Monday, September 17, 2007

How Do You Feel?

As I said last month, two questions help jump-start any stalled therapy session. I've convinced you to talk about what you want. Now, I embrace the cliche and ask you to talk about your feelings.

Why? Getting in touch with emotion helps inform decision making, resolve issues from the past, and increase self-awareness.

When we make important decisions, we use both our brain and our gut. Think about your decision to take a job, move into a new place, enter a relationship with someone - you probably used both logic and emotion to make those decisions. The absence of either could cause problems.

By the way, in our world logic tends to be valued more highly than emotion, making people reluctant to admit that emotion plays an important role in decision making. Rather than just admit that feelings were a factor in a decision, we tend to go overboard with rationalization ("sure, it's nice that it's a convertible, but I chose it because it gets 3 more MPG!").

Sometimes people are so overwhelmed by emotion that they can't deal with it all at once. The tragedy of abuse, loss, rejection, abandonment, or other forms of pain can just be too much. So they feel what they can at the time and store away the rest for later. Some would call this "sweeping it under the rug," others would term this repression. As much as we might like, these unexpressed emotions don't just go away - they stay within our psyche and body until we let them out. I know, it's starting to sound a little new-agey, but there is truth here. People can hold on to unexpressed emotion for years, decades, even the rest of their lives. Problem is, the body wasn't meant to hold on to that kind of pain for too long - it can start to break down. Still, many people choose the slow burn of repression over the sharp pain of letting emotion out.

Part of your identity lies in how you emotionally respond to the world around you. Your feelings determine facets of your personality, your relationship style, your opinions, and how you view yourself. When clients tell me they don't really know who they are or what they want, I direct them toward their feelings. Along with your thoughts and experiences, your feelings determine your deepest sense of self.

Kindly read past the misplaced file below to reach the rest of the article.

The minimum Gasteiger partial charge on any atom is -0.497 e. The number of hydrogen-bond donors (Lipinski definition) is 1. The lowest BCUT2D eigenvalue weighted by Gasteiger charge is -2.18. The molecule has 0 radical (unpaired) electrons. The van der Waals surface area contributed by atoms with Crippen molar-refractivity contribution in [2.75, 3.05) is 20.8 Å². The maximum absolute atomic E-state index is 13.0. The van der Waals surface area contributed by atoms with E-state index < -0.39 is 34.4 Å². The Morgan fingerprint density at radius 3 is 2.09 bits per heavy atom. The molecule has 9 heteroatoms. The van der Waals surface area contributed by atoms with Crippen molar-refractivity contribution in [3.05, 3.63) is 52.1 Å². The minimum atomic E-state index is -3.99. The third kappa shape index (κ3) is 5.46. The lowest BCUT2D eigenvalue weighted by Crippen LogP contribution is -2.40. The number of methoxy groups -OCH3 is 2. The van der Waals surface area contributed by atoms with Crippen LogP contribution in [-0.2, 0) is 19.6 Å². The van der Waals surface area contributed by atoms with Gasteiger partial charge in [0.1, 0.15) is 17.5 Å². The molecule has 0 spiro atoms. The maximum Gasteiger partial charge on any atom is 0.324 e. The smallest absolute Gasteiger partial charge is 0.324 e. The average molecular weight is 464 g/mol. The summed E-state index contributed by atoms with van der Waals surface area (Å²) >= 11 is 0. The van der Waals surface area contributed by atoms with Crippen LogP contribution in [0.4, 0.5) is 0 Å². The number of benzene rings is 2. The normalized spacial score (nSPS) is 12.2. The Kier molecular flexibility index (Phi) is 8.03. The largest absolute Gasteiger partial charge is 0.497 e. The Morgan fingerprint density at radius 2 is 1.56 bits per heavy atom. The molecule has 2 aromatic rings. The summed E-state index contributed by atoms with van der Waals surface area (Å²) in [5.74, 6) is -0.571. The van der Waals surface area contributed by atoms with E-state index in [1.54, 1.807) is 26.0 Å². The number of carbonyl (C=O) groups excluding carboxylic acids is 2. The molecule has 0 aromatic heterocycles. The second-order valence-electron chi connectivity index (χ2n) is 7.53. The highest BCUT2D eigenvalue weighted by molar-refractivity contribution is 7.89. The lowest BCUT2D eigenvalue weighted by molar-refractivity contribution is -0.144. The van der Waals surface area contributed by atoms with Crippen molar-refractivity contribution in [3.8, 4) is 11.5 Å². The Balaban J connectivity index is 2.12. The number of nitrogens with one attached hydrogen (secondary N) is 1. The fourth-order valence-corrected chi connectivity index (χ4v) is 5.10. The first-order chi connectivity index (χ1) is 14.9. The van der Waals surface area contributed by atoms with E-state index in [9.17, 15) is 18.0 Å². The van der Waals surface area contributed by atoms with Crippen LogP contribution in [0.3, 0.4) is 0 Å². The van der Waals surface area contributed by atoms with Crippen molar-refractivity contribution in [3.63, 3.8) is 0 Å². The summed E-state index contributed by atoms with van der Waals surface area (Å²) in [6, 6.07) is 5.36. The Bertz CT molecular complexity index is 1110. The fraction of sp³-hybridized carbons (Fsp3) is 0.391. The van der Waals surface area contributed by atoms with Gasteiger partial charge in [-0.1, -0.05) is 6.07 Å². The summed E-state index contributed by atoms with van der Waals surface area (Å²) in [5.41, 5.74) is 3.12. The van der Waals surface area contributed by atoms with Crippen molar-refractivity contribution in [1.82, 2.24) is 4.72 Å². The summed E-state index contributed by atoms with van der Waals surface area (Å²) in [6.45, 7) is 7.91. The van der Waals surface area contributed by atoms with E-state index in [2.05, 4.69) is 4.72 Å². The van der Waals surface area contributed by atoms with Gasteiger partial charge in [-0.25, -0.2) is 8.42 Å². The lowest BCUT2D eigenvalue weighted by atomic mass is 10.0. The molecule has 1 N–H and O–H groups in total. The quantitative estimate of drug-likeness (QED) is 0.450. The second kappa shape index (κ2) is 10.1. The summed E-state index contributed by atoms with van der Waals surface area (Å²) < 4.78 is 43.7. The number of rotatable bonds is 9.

Research has shown that men and women experience emotion equally, but women tend to express while men repress. No big shocker there. In the next blog I'll give a quick lesson in getting in touch with emotion.

5 comments:

Anonymous said...

What if talking about how you feel just makes you feel like you're stuck? Sometimes I tried that with my therapist but it didn't lead me to anything. Mostly I just realized I shouldn't be feeling the way I was feeling. It didn't seem to help. I never figured out why I felt the way I did.How do you know if your seeing the wrong therapist?

The Insighter said...

Thanks Anonymous. You raise a great point. Bringing up feeling in therapy should accomplish two goals: venting the feeling and helping you understand the origins of the pain. If you shared feeling in a session and felt unfulfilled, you probably weren't able to fully express it or tie it back to the source. Over time, therapy should be able to accomplish at least one of these goals. I'm sorry that didn't happen for you. I'll address your "wrong therapist" question in an upcoming blog. Thanks for reading!

linrob63 said...
This comment has been removed by the author.
linrob63 said...

I am glad you wrote about identity...and what you wrote makes sense, If a traumatic experience impedes the capacity to emote, what impact does that have on identity?

Dulce said...

Interesting to know.